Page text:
That’s all very poetic and beatitudinal but now for the nitty-gritty, the lab.  Popular wisdom and scientific myth to the contrary, the lab is not the model of Evidence supreme.  It’s more the model – in the lab we have experimental “models,” not parables — of total, constant interdependence of Faith and Evidence, sometimes a tense and sweaty relation, interested or disinterested, manipulated or liberated.  Mountains of Faith are required before Evidence ever comes on the scene, or can: first by the investigator, overarching Faith in the hypothesis he sets out to prove, not infrequently against already existing proof to the contrary.  Faith by the university in the investigator’s record and his spiel.  For grant funding by the NIH or whatever governmental agency or parochial foundation, the grantor will have to have Faith that the conclusions accruing from the investigation will be totally objective even if unwelcome or quite the opposite, friendly.  Finally the lab proceeds by Faith in hiring techs and engaging research fellows and expensive analytical and data processing equipment and experimental animal cages, and likewise exercising their own kind of Faith, Animal Rights Activists who somehow are in the process.

Then and only then come the data, the closest science ever sees of pure Evidence.

And finally, the – ta dah! — conclusion!, hopefully (Faith is already back) reflecting only, and honestly, and intelligently, the data.  “From the foregoing data it can be concluded that…” is the required, so familiar way The Journal of Clinical Investigation or Nature or Lancet put it, whereupon the rebuttals and counter experiments, the counter-conclusions, the rancor, the ardor, the hubris settles in.  Again.  I’ve been there.

Meanwhile back at our big tent, big enough for every diversity of culture, every worship- and lifestyle, ideology, theology and theodicy, ethic and ethnic, thus big enough, surely, but apparently questionably, for both Faith and Evidence.  By the way, I’m so old I remember when the big tent was for evangelism; now, more like a flea market.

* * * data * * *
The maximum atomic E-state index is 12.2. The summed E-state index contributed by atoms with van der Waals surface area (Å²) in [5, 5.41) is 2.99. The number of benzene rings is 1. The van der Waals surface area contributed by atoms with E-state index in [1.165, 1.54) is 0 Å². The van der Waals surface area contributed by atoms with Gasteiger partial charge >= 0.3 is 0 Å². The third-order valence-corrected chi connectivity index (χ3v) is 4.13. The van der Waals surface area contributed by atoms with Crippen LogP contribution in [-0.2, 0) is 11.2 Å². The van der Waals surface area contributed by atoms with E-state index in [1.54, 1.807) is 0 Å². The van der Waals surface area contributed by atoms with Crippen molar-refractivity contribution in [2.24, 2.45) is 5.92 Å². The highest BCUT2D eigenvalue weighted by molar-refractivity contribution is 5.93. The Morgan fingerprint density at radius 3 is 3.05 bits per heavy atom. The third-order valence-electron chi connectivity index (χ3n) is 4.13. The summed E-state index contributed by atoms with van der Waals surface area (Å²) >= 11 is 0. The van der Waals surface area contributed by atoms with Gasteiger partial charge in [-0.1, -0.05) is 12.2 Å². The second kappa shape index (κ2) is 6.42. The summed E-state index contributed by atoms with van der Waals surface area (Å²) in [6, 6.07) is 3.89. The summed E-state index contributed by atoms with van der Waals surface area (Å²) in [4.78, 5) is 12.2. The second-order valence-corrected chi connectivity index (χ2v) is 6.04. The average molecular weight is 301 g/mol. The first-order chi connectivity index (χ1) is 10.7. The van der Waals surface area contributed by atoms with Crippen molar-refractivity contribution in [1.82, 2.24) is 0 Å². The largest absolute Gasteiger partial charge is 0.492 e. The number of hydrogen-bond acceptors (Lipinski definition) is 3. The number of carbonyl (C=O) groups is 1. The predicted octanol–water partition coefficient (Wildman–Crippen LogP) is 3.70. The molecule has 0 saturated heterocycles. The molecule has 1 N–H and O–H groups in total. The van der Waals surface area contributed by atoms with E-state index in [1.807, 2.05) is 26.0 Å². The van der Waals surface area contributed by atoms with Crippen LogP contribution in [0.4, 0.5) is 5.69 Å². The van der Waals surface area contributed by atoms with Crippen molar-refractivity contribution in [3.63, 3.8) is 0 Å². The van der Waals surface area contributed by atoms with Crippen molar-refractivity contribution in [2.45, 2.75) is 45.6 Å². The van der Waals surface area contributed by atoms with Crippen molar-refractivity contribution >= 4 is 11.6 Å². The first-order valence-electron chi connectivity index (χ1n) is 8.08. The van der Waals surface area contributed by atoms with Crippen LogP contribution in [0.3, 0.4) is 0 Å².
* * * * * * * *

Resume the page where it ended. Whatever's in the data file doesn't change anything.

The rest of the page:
We all have attaché cases bulging with proof texts for either Faith or Evidence – either or.  To me, all those texts prove neither.  They prove both.  Like John 20:7, where Christ instructed Thomas to “reach hither thy finger, and behold my hands; and reach hither thy hand, and thrust it into my side,” for proof. In the next breath He blessed those who didn’t require such proof, but didn’t curse Thomas either, but gave us Thomas’s experiential proof for our own Faith.  And John 10:38 where He says, even though you “do not believe me, believe the works, that you may know and understand that the Father is in me, and I in the Father.”  Which immediately confronts us with the consummate circular interaction: “No man can come to Me except the Father … draw him,” but “no one cometh unto the Father but by Me.”  John 6:44; 14:6.

And do we SDAs not understand – perhaps it is peculiar to and distinguishing of Adventists – that the whole Great Controversy is the story of God presenting proof to the universe, consummated by the Evidence of His crucifixion, of His character, and proof that Satan lied?  God, we believe, we know, could have simply proclaimed both those things and commanded that the universe simply believe it.

As Adventists, what happens when, as foretold in Matthew 24:24, St. Faith does the St. Vitus Dance and Dr. Evidence is operating without a license, behind a mask behind a mask – so that if it were possible the very elect will be deceived?  Then, only those who have stocked up on both will survive.